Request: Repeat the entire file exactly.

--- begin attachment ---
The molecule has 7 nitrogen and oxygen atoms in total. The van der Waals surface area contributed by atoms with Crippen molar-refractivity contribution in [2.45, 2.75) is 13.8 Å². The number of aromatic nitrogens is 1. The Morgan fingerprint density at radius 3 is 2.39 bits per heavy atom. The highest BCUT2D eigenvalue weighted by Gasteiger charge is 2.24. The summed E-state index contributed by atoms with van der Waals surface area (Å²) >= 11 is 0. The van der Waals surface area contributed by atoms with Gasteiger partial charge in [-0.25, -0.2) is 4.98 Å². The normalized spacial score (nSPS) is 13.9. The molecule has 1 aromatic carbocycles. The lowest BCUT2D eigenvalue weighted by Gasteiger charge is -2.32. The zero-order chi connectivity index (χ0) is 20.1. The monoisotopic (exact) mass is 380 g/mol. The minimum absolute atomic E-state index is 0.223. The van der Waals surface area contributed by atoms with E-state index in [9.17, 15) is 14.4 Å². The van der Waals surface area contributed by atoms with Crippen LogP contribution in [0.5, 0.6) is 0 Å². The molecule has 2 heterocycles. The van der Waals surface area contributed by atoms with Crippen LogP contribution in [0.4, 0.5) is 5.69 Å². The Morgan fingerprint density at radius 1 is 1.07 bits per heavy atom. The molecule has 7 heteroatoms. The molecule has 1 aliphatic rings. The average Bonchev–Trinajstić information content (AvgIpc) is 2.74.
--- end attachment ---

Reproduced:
The molecule has 7 nitrogen and oxygen atoms in total. The van der Waals surface area contributed by atoms with Crippen molar-refractivity contribution in [2.45, 2.75) is 13.8 Å². The number of aromatic nitrogens is 1. The Morgan fingerprint density at radius 3 is 2.39 bits per heavy atom. The highest BCUT2D eigenvalue weighted by Gasteiger charge is 2.24. The summed E-state index contributed by atoms with van der Waals surface area (Å²) >= 11 is 0. The van der Waals surface area contributed by atoms with Gasteiger partial charge in [-0.25, -0.2) is 4.98 Å². The normalized spacial score (nSPS) is 13.9. The molecule has 1 aromatic carbocycles. The lowest BCUT2D eigenvalue weighted by Gasteiger charge is -2.32. The zero-order chi connectivity index (χ0) is 20.1. The monoisotopic (exact) mass is 380 g/mol. The minimum absolute atomic E-state index is 0.223. The van der Waals surface area contributed by atoms with E-state index in [9.17, 15) is 14.4 Å². The van der Waals surface area contributed by atoms with Crippen LogP contribution in [0.5, 0.6) is 0 Å². The molecule has 2 heterocycles. The van der Waals surface area contributed by atoms with Crippen LogP contribution in [0.4, 0.5) is 5.69 Å². The Morgan fingerprint density at radius 1 is 1.07 bits per heavy atom. The molecule has 7 heteroatoms. The molecule has 1 aliphatic rings. The average Bonchev–Trinajstić information content (AvgIpc) is 2.74.